Emo

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Emo (pronounced /ˈiːmoʊ/) is a style of rock music typically characterized by melodic musicianship and expressive, often confessional lyrics. It originated in the mid-1980s hardcore punk movement of Washington, D.C., where it was known as "emotional hardcore" or "emocore" and pioneered by bands such as Rites of Spring and Embrace. As the style was echoed by contemporary American punk rock bands, its sound and meaning shifted and changed, blending with pop punk and indie rock and encapsulated in the early 1990s by groups such as Jawbreaker and Sunny Day Real Estate. By the mid 1990s numerous emo acts emerged from the Midwestern and Central United States, and several independent record labels began to specialize in the style.

Emo broke into mainstream culture in the early 2000s with the platinum-selling success of Jimmy Eat World and Dashboard Confessional and the emergence of the subgenre "screamo". In recent years the term "emo" has been applied by critics and journalists to a variety of artists, including multiplatinum acts and groups with disparate styles and sounds.

In addition to music, "emo" is often used more generally to signify a particular relationship between fans and artists, and to describe related aspects of fashion, culture, and behavior.

Contents

History

Origins: 1980s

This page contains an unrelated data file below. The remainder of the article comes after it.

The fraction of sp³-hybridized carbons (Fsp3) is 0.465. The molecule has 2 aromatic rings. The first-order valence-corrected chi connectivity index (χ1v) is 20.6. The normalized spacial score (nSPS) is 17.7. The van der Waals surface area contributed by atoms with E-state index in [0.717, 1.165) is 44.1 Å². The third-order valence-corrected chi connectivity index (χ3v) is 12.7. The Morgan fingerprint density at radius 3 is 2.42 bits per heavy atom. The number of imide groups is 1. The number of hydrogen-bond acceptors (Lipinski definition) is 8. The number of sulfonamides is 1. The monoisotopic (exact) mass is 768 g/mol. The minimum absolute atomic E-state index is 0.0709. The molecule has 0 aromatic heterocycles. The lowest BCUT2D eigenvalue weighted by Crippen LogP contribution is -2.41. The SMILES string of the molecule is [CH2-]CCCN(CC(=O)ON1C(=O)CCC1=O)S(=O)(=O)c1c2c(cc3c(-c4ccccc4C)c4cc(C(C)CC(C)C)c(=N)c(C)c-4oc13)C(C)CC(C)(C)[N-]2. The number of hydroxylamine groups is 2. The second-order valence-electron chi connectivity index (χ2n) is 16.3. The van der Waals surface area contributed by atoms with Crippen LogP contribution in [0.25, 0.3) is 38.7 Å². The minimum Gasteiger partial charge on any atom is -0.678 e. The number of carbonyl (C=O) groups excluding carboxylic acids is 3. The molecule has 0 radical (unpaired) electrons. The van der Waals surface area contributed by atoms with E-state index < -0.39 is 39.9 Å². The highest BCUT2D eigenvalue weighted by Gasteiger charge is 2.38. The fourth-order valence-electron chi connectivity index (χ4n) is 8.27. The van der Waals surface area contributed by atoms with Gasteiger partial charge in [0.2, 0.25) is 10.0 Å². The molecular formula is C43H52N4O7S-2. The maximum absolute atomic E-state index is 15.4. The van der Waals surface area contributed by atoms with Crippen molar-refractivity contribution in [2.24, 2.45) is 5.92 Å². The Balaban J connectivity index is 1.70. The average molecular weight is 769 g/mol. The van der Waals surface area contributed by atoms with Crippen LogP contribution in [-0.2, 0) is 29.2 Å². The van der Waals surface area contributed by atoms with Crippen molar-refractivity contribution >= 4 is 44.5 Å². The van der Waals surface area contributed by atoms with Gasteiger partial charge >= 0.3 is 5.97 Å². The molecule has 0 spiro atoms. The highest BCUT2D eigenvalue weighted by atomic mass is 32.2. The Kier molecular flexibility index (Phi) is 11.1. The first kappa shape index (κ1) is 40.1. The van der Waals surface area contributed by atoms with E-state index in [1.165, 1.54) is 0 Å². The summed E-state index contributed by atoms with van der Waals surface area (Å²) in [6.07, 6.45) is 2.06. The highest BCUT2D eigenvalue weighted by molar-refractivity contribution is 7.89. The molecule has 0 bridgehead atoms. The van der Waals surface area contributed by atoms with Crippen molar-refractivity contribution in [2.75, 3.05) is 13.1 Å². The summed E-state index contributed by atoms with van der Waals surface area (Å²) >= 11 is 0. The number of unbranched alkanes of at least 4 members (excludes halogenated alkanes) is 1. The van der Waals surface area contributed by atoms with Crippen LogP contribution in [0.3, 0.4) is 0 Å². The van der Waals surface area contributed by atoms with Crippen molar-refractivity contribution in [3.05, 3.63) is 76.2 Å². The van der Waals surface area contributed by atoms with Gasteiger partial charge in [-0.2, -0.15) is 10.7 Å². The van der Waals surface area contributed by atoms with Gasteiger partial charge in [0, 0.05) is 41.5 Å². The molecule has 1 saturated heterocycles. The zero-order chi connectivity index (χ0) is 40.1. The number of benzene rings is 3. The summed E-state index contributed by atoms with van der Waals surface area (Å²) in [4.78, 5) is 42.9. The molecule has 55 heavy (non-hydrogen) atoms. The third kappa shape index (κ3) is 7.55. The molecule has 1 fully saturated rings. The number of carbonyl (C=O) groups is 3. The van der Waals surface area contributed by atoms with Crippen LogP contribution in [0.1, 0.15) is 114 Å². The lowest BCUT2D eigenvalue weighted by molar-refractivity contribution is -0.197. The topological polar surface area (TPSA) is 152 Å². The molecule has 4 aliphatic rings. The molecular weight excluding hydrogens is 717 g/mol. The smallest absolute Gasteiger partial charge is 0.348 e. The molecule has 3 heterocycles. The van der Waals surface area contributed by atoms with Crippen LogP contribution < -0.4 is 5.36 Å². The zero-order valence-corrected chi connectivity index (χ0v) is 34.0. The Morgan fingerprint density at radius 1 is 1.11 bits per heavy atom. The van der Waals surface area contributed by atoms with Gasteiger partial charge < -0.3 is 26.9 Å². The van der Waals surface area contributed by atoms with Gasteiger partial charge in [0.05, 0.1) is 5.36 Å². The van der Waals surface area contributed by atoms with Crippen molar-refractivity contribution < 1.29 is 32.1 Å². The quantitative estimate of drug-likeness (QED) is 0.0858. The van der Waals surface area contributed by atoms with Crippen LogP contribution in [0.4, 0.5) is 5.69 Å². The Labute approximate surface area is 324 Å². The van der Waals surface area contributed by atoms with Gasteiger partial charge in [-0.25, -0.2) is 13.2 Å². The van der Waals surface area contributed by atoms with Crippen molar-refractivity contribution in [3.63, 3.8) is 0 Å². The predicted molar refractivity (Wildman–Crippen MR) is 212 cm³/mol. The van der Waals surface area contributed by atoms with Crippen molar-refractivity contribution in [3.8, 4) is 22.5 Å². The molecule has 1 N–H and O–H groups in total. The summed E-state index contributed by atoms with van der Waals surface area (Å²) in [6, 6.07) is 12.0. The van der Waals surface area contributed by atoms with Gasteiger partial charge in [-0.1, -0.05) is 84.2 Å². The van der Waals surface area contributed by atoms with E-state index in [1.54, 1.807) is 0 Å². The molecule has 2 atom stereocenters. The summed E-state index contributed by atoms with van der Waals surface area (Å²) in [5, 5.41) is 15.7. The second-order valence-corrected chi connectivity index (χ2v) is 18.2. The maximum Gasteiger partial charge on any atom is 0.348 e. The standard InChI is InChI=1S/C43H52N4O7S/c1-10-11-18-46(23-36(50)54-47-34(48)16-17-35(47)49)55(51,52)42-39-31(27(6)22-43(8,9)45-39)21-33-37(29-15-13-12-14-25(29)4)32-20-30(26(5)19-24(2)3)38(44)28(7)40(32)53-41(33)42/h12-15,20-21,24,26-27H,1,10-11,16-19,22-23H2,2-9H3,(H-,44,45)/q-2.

Emo emerged from the hardcore punk scene of early-1980s Washington, D.C., both as a reaction to the increased violence within the scene and as an extension of the personal politics espoused by Ian MacKaye of Minor Threat, who had turned the focus of the music from the community back towards the individual.[1][2] Minor Threat fan Guy Picciotto formed Rites of Spring in 1984, breaking free of hardcore's self-imposed boundaries in favor of melodic guitars, varied rhythms, and deeply personal, impassioned lyrics.[3] Many of the band's themes would become familiar tropes in later generations of emo music, including nostalgia, romantic bitterness, and poetic desperation.[4] Their performances became public emotional purges where audience members would sometimes weep.[5] MacKaye became a huge Rites of Spring fan, recording their only album and serving as their roadie on tour, and soon formed a new band of his own called Embrace which explored similar themes of self-searching and emotional release.[6] Similar bands soon followed in connection with the "Revolution Summer" of 1985, a deliberate attempt by members of the Washington, D.C. scene to break from the rigid constraints of hardcore in favor of a renewed spirit of creativity.[2] Bands such as Gray Matter, Beefeater, Fire Party, Dag Nasty, Lunchmeat, and Kingface were connected to this movement.[2][6]

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